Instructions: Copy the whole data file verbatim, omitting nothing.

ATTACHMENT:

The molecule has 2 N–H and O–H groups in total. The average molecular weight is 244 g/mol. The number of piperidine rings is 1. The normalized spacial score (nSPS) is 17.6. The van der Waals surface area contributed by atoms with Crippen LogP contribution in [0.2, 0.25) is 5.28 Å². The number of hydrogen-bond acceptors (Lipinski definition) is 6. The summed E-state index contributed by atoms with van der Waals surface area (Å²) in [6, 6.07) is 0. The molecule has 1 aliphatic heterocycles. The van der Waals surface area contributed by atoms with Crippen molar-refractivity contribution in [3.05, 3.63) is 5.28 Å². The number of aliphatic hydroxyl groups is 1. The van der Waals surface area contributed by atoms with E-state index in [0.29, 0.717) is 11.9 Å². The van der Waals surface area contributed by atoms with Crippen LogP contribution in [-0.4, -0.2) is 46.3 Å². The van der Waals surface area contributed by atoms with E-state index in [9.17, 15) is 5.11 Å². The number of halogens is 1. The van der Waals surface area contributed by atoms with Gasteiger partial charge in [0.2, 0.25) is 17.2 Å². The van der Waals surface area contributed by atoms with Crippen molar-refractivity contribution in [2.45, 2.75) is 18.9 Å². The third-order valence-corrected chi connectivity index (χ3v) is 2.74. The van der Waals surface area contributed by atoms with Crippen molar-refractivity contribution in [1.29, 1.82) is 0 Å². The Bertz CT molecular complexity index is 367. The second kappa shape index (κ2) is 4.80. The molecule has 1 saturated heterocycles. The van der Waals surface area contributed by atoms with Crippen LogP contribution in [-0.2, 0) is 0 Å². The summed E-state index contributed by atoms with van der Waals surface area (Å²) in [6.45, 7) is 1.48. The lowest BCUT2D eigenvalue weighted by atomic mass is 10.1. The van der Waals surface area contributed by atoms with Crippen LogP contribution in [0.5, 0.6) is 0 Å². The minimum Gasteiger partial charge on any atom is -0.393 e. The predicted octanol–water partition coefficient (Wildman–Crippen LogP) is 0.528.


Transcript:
The molecule has 2 N–H and O–H groups in total. The average molecular weight is 244 g/mol. The number of piperidine rings is 1. The normalized spacial score (nSPS) is 17.6. The van der Waals surface area contributed by atoms with Crippen LogP contribution in [0.2, 0.25) is 5.28 Å². The number of hydrogen-bond acceptors (Lipinski definition) is 6. The summed E-state index contributed by atoms with van der Waals surface area (Å²) in [6, 6.07) is 0. The molecule has 1 aliphatic heterocycles. The van der Waals surface area contributed by atoms with Crippen molar-refractivity contribution in [3.05, 3.63) is 5.28 Å². The number of aliphatic hydroxyl groups is 1. The van der Waals surface area contributed by atoms with E-state index in [0.29, 0.717) is 11.9 Å². The van der Waals surface area contributed by atoms with Crippen LogP contribution in [-0.4, -0.2) is 46.3 Å². The van der Waals surface area contributed by atoms with E-state index in [9.17, 15) is 5.11 Å². The number of halogens is 1. The van der Waals surface area contributed by atoms with Gasteiger partial charge in [0.2, 0.25) is 17.2 Å². The van der Waals surface area contributed by atoms with Crippen molar-refractivity contribution in [2.45, 2.75) is 18.9 Å². The third-order valence-corrected chi connectivity index (χ3v) is 2.74. The van der Waals surface area contributed by atoms with Crippen molar-refractivity contribution in [1.29, 1.82) is 0 Å². The Bertz CT molecular complexity index is 367. The second kappa shape index (κ2) is 4.80. The molecule has 1 saturated heterocycles. The van der Waals surface area contributed by atoms with Crippen LogP contribution in [-0.2, 0) is 0 Å². The summed E-state index contributed by atoms with van der Waals surface area (Å²) in [6.45, 7) is 1.48. The lowest BCUT2D eigenvalue weighted by atomic mass is 10.1. The van der Waals surface area contributed by atoms with Crippen LogP contribution in [0.5, 0.6) is 0 Å². The minimum Gasteiger partial charge on any atom is -0.393 e. The predicted octanol–water partition coefficient (Wildman–Crippen LogP) is 0.528.